Sonnet 12

Date: 2006
Posted by: siblmp
Cast: none
Credits: made by Michael Sibley
Duration: 2.27

Such a simple concept. The words of an abbreviated version of Sonnet 12 (“When I do count the clock that tells the time”) have been filmed apparently floating slowly past on the River Avon (it’s hard to tell given the low image resolution, but some trickery is involved since the words then float backwards). The reflected clouds add reflective depth, while the drifting words suggest poetic reverie. It’s just a shame about the naff fretless bass on the music track.

YouTube page
Michael Sibley’s personal site

William Shakespeare Sonnet 30

Date: 2007
Posted by: ChrisDavey83
Cast: none
Credits: made by Chris Davey

A hypnotic interpretation of Sonnet 30 (“When to the sessions of sweet silent thought”), produced by a graphic design student set the task of creating a TV ident for a BBC series (presumably an academic exercise rather than one that was actually used by the BBC). Words drift in and out, laterally and vertically, overlaid upon themselves, artfully playing with fonts and layout, a typographer’s reverie. It’s a satisfying visual reading that demonstrates what power words have alone to catch the eye.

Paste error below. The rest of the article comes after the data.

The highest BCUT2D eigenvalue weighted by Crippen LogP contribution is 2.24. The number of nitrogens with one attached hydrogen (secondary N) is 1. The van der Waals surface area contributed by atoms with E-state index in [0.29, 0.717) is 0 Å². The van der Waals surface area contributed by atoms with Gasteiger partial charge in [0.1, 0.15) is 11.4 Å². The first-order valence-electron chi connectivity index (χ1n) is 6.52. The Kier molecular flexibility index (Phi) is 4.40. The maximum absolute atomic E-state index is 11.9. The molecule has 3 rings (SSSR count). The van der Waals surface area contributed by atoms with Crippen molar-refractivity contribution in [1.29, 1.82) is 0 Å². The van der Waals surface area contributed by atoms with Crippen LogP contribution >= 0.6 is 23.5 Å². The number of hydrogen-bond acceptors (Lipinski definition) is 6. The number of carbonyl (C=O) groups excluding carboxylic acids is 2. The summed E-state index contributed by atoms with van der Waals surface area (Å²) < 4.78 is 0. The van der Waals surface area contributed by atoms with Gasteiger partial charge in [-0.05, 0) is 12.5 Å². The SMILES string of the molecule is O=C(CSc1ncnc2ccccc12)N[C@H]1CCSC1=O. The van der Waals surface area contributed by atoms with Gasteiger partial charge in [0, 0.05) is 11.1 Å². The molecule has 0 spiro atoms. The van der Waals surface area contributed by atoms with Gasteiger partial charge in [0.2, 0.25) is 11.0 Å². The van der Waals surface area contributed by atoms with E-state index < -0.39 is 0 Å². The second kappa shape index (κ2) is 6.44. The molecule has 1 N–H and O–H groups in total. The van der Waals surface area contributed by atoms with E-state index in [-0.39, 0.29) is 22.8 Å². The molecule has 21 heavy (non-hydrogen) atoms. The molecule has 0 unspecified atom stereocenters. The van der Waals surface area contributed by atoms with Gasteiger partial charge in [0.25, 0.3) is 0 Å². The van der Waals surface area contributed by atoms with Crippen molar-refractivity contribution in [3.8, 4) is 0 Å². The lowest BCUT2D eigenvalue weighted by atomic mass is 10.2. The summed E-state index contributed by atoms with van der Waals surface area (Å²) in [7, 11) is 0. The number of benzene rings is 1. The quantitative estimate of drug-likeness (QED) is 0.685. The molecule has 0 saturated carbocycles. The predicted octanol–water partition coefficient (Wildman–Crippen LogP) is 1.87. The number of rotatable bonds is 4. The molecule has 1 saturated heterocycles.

YouTube page
Chris Davy on MySpace

Shakespeare Sonnet 81

Date: 2008
Posted by: froj2002
Cast: none
Credits: Made by froj2002
Duration: 1.36

How many ways do we have to approaching the task of translating Shakespeare into moving images? Ways without number, I hope. So we introduce a new category to BardBox with Typography, which filmmakers visualise the words themselves. Here we have a creative expression of sonnet 81, “Or I shall live your epitaph to make”. The words are expressed at readable pace through a mixture of hard-made by, text placed over objects (the word ‘epitaph’ on a gravestone) and text created out of natural objects (writing on a steamy mirror). Overlaid by a breathy music track with delicate piano and deft timing (note the lingering of the final word “men”), the result is hynoptic and, yes, poetic. Certainly it’s a method that encourages us literally to see the text, and it’s a means of creating expressive Shakespeare content that anyone with the passion to do so can do cheaply, easily, and without players.

YouTube page